Finally a second album from this gifted artist. Mednick made a splash with her now out of print first albumyears ago. Playing piano, organ and accordion she offers up an even dozen new songs. After a few listens you getthe feeling that this album is on to something. It just has that feel. Like Lucinda and Jann Browne before hershe's fashioned a classic album that will stand the test of time. She gets some first class help from Greg Leisz,Peter Holsapple, the late great "Champ" Hood, Alison Young and many more. The next place you see this one mentioned will be on some end of year best of lists.
Perhaps the first thing to catch one's attention on Lisa Mednick's second release is the curious title, Semaphore. The picture of the railroad crossing on the cover, however, provides a clue: a semaphore is "any apparatus for signaling." The elliptical lyrics of the title track identify a universal female figure as a signaler, mystically offering directions that spring from divine sources. "Widow of this World" likewise uses the image of a woman to explore the values of being married in both the literal and figurative sense to a man, a city, and a country. If all of this sounds a bit "heavy," fear not. While Mednick writes careful lyrics with strange words like "anchorite," she doesn't consider herself one of those navel-gazing singer/songwriters. Instead, songwriting is just another aspect of building a musical tapestry. Atmospheric guitars mingle with dreamy keyboards on "Falling off a Wheel" and "No More Rain," while bass and percussion offer a balanced underpinning. The mix also varies frequently, keeping these tunes from falling into a tired groove. Accordion adds pizzazz to the Cajun-drenched "Sad Louisiana Waltz," while the cello/piano combo gives "Dancing in My Cell" a classical air. While Mednick's stylized soprano reminds one more of a pop singer like Natalie Merchant than her Austin-based peers, it is just right for delivering sonically charged pieces like "Wrecker" and "Stranger." Musically and lyrically, Semaphore offers a rich mix of carefully layered Americana.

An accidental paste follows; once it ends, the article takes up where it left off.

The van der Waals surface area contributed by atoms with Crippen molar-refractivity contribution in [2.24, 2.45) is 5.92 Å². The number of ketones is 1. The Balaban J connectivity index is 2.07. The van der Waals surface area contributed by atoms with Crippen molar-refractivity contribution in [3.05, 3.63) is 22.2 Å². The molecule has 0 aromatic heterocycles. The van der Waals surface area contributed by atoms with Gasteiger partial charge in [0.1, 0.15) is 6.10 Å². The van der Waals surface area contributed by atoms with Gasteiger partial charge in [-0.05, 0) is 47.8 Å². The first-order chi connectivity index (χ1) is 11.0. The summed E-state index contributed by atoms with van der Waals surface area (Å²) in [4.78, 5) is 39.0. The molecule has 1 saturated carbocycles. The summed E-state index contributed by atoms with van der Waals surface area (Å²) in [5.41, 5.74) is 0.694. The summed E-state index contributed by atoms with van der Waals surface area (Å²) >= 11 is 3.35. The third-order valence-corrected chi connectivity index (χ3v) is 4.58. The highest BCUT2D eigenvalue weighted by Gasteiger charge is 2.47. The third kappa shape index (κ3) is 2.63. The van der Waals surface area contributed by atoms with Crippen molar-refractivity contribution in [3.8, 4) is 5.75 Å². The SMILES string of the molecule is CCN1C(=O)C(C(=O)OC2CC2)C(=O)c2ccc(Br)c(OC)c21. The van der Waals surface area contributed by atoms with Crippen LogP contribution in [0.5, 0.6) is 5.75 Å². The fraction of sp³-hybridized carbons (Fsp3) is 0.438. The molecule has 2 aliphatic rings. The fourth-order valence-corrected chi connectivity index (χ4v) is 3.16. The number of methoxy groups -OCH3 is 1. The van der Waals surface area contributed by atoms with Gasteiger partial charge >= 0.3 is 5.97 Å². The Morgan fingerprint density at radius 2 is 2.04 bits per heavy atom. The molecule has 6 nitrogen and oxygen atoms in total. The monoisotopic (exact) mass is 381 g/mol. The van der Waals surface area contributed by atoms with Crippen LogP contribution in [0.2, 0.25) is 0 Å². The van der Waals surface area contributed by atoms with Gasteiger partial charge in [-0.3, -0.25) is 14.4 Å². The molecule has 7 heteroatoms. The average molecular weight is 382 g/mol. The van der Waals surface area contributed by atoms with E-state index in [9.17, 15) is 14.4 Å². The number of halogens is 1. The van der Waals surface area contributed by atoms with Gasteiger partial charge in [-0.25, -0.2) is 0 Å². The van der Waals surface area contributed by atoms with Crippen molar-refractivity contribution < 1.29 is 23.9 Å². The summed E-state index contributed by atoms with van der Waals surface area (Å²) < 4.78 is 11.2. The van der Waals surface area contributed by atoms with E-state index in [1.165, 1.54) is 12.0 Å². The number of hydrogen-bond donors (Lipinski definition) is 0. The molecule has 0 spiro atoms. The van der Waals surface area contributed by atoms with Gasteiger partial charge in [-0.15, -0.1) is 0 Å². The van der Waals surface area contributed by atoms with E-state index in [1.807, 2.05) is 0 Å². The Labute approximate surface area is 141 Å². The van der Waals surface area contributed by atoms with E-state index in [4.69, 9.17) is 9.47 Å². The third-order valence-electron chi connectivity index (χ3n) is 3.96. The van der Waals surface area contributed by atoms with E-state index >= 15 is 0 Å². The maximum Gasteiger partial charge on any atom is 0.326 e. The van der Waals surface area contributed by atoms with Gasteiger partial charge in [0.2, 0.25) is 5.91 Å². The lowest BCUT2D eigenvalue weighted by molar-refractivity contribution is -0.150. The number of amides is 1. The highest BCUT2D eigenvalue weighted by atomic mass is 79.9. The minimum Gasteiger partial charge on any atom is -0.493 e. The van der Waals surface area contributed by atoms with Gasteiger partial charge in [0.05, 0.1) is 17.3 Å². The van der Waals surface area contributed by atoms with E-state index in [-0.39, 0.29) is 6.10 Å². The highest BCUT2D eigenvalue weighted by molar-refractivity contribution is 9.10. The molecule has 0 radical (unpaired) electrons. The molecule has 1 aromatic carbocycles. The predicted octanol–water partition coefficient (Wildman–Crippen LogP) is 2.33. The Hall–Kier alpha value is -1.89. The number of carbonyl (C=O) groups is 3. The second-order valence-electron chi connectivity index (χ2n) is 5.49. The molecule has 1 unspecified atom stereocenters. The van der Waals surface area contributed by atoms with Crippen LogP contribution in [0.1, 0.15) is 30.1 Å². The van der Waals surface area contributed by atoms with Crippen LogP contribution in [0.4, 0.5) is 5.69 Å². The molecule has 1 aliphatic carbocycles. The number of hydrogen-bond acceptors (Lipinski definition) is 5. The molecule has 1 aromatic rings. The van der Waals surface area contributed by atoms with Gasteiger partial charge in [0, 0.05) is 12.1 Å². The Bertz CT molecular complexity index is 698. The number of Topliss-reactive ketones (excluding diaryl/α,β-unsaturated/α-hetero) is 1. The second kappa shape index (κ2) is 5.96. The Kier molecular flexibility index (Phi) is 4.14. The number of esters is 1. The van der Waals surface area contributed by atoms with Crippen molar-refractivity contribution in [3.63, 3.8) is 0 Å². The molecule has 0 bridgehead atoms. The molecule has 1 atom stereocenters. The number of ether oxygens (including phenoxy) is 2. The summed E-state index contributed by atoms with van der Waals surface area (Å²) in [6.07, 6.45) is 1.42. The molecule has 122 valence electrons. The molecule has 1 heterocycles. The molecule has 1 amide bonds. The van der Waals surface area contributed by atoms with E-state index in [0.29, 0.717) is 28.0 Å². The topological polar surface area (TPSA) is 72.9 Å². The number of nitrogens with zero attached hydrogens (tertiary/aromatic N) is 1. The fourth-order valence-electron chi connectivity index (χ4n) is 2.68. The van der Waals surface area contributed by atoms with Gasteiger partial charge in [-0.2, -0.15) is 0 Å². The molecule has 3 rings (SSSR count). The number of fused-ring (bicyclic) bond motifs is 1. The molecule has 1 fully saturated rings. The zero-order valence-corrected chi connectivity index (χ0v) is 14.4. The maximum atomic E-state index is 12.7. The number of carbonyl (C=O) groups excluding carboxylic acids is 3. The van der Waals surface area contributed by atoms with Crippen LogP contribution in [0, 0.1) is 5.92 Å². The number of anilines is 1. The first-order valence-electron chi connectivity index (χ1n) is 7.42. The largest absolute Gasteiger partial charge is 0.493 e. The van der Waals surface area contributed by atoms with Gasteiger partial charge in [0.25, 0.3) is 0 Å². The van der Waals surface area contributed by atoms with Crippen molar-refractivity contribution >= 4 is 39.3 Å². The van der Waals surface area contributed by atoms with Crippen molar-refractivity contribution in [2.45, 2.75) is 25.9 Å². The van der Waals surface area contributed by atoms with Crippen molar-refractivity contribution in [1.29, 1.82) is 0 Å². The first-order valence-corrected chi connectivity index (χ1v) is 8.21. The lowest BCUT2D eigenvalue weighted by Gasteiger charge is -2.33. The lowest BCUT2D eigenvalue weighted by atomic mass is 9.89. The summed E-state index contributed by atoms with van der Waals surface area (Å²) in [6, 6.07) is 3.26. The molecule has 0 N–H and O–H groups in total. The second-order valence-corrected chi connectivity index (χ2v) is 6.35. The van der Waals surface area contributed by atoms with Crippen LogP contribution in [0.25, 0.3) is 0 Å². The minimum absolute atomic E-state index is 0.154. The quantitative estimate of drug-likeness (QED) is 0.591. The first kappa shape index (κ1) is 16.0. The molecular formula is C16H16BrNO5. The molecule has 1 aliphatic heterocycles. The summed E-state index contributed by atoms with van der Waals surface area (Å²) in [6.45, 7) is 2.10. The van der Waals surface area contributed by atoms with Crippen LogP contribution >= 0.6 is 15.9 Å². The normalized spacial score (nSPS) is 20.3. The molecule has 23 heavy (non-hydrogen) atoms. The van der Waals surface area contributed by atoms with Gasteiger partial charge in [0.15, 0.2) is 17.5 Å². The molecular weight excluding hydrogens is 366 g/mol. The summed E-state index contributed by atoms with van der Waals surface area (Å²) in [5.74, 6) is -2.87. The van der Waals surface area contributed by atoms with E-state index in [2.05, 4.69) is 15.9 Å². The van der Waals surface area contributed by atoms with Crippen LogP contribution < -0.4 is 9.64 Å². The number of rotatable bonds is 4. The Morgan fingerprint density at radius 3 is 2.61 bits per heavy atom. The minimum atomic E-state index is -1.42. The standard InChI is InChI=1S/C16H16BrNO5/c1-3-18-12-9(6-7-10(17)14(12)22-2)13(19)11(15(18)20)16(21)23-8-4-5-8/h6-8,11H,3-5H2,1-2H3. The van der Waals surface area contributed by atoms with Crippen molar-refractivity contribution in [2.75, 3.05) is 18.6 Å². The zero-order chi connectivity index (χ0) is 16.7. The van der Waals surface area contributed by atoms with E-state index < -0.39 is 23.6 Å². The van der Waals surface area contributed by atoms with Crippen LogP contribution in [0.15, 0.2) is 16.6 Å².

Semaphore (Texas Music Group) With Semaphore, her second solo recording, Austin's Lisa Mednick ups the ante for herself by inching closer to Lucinda Williams' turf without actually encroaching on it ("No More Rain," Chickamauga"). That's largely because she distances herself from the singer-songwriter category by emphasizing her musicianship. The local multi-instrumentalist has accrued enough history to satisfy the snottiest credential-sniffers (Earl King, Juliana Hatfield, Half Japanese, Charles Neville, Alejandro Escovedo, Tanya Donnelly, Radney Foster), distilling that experience into Semaphore's intelligent offering. Mednick's vocals aren't the most distinctive -- her range is limited -- but the voice suits the material, and the two are entwined inextricably. The dozen tunes carry a purposeful weight, sometimes melodically, sometimes lyrically. On "Widow of This World," she assumes a Patti Smith-like chant at the end, and on "Feed the Beast" she warns, "With one hand I held out a carrot, behind my back a butcher knife." That's where shying away from the singer-songwriter labels might get her in trouble; Mednick's a poet of the first order. "When I walk away in three-quarter time, it's a sad Louisiana waltz," she sings on the song of the same name, ethereal but never fey. She has a secret, and maybe that's the semaphore the title song refers to, Lisa Mednick's private code for the heart and mind.